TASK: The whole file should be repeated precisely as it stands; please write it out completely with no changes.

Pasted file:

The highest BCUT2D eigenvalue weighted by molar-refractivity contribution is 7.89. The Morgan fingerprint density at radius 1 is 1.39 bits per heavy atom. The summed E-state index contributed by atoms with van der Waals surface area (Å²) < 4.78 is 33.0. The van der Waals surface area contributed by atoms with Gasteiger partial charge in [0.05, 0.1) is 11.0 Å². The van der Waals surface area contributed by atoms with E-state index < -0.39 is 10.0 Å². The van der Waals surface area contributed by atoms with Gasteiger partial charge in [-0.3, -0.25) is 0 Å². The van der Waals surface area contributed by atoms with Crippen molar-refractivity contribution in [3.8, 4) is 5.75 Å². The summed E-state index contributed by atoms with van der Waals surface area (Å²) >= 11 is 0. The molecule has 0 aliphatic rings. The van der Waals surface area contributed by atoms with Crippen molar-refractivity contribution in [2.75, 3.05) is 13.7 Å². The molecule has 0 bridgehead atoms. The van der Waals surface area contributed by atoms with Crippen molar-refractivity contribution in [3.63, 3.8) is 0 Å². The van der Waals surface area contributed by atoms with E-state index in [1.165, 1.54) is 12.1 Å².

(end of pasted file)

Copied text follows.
The highest BCUT2D eigenvalue weighted by molar-refractivity contribution is 7.89. The Morgan fingerprint density at radius 1 is 1.39 bits per heavy atom. The summed E-state index contributed by atoms with van der Waals surface area (Å²) < 4.78 is 33.0. The van der Waals surface area contributed by atoms with Gasteiger partial charge in [0.05, 0.1) is 11.0 Å². The van der Waals surface area contributed by atoms with E-state index < -0.39 is 10.0 Å². The van der Waals surface area contributed by atoms with Gasteiger partial charge in [-0.3, -0.25) is 0 Å². The van der Waals surface area contributed by atoms with Crippen molar-refractivity contribution in [3.8, 4) is 5.75 Å². The summed E-state index contributed by atoms with van der Waals surface area (Å²) >= 11 is 0. The molecule has 0 aliphatic rings. The van der Waals surface area contributed by atoms with Crippen molar-refractivity contribution in [2.75, 3.05) is 13.7 Å². The molecule has 0 bridgehead atoms. The van der Waals surface area contributed by atoms with Crippen molar-refractivity contribution in [3.63, 3.8) is 0 Å². The van der Waals surface area contributed by atoms with E-state index in [1.165, 1.54) is 12.1 Å².